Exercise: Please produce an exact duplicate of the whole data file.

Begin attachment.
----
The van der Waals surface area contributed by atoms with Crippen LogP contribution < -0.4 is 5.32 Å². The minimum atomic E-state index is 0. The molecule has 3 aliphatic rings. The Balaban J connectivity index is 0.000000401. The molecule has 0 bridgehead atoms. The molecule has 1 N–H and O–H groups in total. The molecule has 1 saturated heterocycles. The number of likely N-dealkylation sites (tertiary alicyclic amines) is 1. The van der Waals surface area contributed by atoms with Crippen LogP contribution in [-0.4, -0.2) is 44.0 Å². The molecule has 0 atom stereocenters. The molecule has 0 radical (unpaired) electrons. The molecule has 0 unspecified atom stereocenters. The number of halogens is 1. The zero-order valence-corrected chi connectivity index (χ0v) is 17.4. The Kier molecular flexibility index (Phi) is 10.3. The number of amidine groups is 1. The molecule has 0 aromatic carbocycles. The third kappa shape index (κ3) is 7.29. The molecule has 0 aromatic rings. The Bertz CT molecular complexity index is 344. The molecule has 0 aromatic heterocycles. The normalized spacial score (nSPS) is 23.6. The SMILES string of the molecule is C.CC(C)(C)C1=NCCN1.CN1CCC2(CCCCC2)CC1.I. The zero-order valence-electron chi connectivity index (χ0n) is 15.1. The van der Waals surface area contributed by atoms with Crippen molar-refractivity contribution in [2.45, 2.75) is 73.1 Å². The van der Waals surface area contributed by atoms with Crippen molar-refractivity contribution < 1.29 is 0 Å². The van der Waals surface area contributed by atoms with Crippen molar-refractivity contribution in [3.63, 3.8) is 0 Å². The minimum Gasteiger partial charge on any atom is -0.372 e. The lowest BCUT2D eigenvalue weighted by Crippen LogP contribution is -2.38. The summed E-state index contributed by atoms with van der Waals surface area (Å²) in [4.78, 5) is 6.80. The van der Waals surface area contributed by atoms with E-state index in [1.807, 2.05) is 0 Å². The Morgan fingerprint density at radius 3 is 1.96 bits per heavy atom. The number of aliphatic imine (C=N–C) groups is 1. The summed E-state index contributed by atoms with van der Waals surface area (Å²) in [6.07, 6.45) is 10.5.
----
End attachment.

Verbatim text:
The van der Waals surface area contributed by atoms with Crippen LogP contribution < -0.4 is 5.32 Å². The minimum atomic E-state index is 0. The molecule has 3 aliphatic rings. The Balaban J connectivity index is 0.000000401. The molecule has 0 bridgehead atoms. The molecule has 1 N–H and O–H groups in total. The molecule has 1 saturated heterocycles. The number of likely N-dealkylation sites (tertiary alicyclic amines) is 1. The van der Waals surface area contributed by atoms with Crippen LogP contribution in [-0.4, -0.2) is 44.0 Å². The molecule has 0 atom stereocenters. The molecule has 0 radical (unpaired) electrons. The molecule has 0 unspecified atom stereocenters. The number of halogens is 1. The zero-order valence-corrected chi connectivity index (χ0v) is 17.4. The Kier molecular flexibility index (Phi) is 10.3. The number of amidine groups is 1. The molecule has 0 aromatic carbocycles. The third kappa shape index (κ3) is 7.29. The molecule has 0 aromatic rings. The Bertz CT molecular complexity index is 344. The molecule has 0 aromatic heterocycles. The normalized spacial score (nSPS) is 23.6. The SMILES string of the molecule is C.CC(C)(C)C1=NCCN1.CN1CCC2(CCCCC2)CC1.I. The zero-order valence-electron chi connectivity index (χ0n) is 15.1. The van der Waals surface area contributed by atoms with Crippen molar-refractivity contribution in [2.45, 2.75) is 73.1 Å². The van der Waals surface area contributed by atoms with Crippen molar-refractivity contribution < 1.29 is 0 Å². The van der Waals surface area contributed by atoms with Crippen molar-refractivity contribution in [3.63, 3.8) is 0 Å². The minimum Gasteiger partial charge on any atom is -0.372 e. The lowest BCUT2D eigenvalue weighted by Crippen LogP contribution is -2.38. The summed E-state index contributed by atoms with van der Waals surface area (Å²) in [4.78, 5) is 6.80. The van der Waals surface area contributed by atoms with E-state index in [1.807, 2.05) is 0 Å². The Morgan fingerprint density at radius 3 is 1.96 bits per heavy atom. The number of aliphatic imine (C=N–C) groups is 1. The summed E-state index contributed by atoms with van der Waals surface area (Å²) in [6.07, 6.45) is 10.5.